Photos - Cambodia Part A - Siem Reap 2 - Artisan Workshop
Our next stop was was an artisan complex where students who are deaf and/or mute create beautiful wooden sculptures, silk painting, silver making, tile painting to name a few. They are handpicked from their schools if they show promise as budding artists. They are trained by their teacher and produce their work to be sold in the shop adjoining the workshop. They get a salary for their work, this is so much better than their counterparts who are not working in the art workshops. The kids who cannot hear are all alone, even within their family, they are not taught sign language and cannot go to school to learn how to write, so they are very much alone throughout their lives, unless they get an opportunity to work in the silk farms, or studios where they make art products to be sold to the locals as well as the tourists, and get paid as well as being around people with the same problems as they have.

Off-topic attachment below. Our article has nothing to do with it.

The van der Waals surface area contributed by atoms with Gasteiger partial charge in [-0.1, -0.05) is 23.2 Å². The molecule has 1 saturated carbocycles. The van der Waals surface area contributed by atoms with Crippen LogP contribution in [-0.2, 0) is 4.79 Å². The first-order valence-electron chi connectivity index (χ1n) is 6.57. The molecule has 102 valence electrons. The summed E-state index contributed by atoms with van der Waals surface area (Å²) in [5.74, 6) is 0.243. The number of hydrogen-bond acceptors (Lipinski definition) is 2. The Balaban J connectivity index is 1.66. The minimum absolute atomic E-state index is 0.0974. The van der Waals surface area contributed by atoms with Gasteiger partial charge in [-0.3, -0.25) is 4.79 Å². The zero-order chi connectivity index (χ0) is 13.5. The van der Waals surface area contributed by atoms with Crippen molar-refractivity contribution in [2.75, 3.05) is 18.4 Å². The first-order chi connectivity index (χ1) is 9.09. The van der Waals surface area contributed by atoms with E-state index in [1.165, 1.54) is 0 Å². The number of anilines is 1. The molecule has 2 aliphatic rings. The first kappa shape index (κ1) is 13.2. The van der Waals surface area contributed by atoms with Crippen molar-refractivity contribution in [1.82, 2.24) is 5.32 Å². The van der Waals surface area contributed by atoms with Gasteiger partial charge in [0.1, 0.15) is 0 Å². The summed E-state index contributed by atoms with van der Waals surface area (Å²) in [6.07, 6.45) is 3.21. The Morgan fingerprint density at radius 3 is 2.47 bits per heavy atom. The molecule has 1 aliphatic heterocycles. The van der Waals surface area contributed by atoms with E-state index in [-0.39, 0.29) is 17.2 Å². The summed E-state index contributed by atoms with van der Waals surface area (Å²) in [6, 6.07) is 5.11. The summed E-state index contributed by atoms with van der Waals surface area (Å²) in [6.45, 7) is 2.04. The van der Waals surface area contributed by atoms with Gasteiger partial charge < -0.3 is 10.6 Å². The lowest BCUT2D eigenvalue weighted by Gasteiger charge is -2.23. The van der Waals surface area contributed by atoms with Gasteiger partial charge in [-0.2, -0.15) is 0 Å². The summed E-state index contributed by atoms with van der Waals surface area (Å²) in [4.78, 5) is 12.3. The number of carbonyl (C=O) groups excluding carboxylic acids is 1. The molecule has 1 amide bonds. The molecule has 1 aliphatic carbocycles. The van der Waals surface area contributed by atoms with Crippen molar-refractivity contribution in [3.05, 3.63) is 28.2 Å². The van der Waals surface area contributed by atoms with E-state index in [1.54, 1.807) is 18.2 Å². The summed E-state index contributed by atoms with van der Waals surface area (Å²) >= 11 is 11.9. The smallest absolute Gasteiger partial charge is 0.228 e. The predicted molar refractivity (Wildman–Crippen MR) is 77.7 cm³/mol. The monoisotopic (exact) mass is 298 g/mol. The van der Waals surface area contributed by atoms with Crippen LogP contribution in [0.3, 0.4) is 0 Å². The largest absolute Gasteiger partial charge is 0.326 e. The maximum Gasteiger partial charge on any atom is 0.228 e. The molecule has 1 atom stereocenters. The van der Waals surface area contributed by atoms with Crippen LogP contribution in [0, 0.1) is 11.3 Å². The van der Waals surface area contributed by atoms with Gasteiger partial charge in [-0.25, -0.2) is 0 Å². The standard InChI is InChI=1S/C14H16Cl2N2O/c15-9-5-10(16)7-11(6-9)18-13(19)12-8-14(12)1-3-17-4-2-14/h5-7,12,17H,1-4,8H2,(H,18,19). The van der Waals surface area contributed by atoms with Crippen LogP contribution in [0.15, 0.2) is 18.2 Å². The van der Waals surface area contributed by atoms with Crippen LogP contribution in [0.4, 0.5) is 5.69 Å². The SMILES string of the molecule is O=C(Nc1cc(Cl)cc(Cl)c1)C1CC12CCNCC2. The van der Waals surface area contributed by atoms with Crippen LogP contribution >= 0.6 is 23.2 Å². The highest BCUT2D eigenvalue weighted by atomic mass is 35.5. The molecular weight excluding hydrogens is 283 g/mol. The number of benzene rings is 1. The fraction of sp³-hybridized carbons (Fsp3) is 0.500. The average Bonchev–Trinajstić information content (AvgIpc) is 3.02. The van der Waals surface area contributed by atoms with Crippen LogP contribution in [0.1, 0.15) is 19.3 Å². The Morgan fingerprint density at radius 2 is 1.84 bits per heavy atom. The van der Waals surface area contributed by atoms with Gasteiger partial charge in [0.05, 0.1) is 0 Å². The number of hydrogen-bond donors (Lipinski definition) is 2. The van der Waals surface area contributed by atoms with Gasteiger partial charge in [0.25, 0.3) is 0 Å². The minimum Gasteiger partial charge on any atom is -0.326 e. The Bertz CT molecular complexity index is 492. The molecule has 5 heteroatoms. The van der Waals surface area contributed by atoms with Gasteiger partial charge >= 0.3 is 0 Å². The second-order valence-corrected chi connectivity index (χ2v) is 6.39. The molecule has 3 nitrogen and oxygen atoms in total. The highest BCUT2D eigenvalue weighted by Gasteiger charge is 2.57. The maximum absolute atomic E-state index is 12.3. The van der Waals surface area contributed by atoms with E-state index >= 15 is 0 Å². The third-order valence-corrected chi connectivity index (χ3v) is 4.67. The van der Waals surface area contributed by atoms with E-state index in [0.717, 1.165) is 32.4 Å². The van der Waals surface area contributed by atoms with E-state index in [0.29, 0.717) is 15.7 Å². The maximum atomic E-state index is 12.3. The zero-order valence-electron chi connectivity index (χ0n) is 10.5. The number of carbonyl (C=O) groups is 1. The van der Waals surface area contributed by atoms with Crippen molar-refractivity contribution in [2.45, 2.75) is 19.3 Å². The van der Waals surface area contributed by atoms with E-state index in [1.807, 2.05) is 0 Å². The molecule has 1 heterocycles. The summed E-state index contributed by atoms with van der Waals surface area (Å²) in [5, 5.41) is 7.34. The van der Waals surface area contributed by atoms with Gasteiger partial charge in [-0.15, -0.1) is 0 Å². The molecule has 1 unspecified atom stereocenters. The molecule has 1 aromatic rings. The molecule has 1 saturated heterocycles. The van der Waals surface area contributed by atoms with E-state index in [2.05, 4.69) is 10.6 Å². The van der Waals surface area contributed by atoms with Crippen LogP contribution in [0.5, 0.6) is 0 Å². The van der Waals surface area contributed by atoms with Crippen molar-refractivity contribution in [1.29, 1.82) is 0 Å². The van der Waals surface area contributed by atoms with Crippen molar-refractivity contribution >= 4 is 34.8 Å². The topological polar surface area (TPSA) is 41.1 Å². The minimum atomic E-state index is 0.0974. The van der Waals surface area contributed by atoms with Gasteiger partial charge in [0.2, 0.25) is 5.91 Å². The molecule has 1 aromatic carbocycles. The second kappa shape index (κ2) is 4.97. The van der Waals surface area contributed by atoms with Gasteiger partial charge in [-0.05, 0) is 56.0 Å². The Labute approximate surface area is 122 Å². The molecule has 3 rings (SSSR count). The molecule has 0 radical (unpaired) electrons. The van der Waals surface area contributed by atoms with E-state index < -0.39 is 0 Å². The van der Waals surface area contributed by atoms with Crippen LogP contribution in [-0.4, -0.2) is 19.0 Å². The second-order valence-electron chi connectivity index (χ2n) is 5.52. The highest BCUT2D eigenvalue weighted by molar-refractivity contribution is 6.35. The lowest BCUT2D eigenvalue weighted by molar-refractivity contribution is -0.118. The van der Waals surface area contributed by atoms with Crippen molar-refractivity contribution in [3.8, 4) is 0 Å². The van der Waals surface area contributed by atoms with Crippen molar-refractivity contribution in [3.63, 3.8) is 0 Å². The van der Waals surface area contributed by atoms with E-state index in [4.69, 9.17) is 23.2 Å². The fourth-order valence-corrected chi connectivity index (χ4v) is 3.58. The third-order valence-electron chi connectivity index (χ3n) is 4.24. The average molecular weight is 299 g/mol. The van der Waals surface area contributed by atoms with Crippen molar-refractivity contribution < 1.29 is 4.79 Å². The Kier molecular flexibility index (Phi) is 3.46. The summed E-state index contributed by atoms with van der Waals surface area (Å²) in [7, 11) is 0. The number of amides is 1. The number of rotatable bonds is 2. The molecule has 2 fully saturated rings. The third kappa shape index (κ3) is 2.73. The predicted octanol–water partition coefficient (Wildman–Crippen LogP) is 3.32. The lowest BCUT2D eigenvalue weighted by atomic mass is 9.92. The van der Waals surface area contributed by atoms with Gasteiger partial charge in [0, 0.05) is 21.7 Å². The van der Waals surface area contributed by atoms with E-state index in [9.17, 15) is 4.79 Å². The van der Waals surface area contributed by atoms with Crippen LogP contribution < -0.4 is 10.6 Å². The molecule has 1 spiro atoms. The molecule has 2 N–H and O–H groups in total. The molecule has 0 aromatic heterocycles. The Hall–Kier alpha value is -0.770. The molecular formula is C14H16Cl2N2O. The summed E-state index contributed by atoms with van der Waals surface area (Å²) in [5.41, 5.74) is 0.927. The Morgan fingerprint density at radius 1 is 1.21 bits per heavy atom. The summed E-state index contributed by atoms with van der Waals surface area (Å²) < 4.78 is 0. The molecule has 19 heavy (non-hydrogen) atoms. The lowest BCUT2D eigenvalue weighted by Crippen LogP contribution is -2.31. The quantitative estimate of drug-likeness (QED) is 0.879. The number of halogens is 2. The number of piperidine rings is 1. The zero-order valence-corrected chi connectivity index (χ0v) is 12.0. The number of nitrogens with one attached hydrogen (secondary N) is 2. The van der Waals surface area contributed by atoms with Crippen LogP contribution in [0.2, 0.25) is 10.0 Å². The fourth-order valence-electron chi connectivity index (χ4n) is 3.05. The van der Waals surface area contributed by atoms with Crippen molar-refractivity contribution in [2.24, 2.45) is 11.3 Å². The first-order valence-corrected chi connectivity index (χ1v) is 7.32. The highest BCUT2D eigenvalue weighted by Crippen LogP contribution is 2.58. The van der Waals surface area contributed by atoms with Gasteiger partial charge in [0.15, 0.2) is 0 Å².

The teachers prepare the artwork to be copied and each medium has their own teacher.
Acrylic on silk
Painting on tiles to make up a picture, to be copied by the students.
Drawings prepared by the teacher to be copied by the students.
Wood sculpture, they use teak and other local woods.
These fellows are the silversmiths, they both can hear but can’t talk, throughout the studios the only sound you would hear would be the paint brushes or carving the wood. I just remember hearing birds singing but it didn’t register until we were halfway through, I should not have been able to hear the bird’s songs if everyone had been talking and laughing.
This fellow sits there for I don’t know how long stirring the slurry for the silver.
Creating a design in the silver. It does become silver once they take the finish off.
The larger sculptures have been done by the teachers.
Time for lunch – John liking two fish on the plate!
Next, we are going by Tuk Tuk to tour of a silk farm.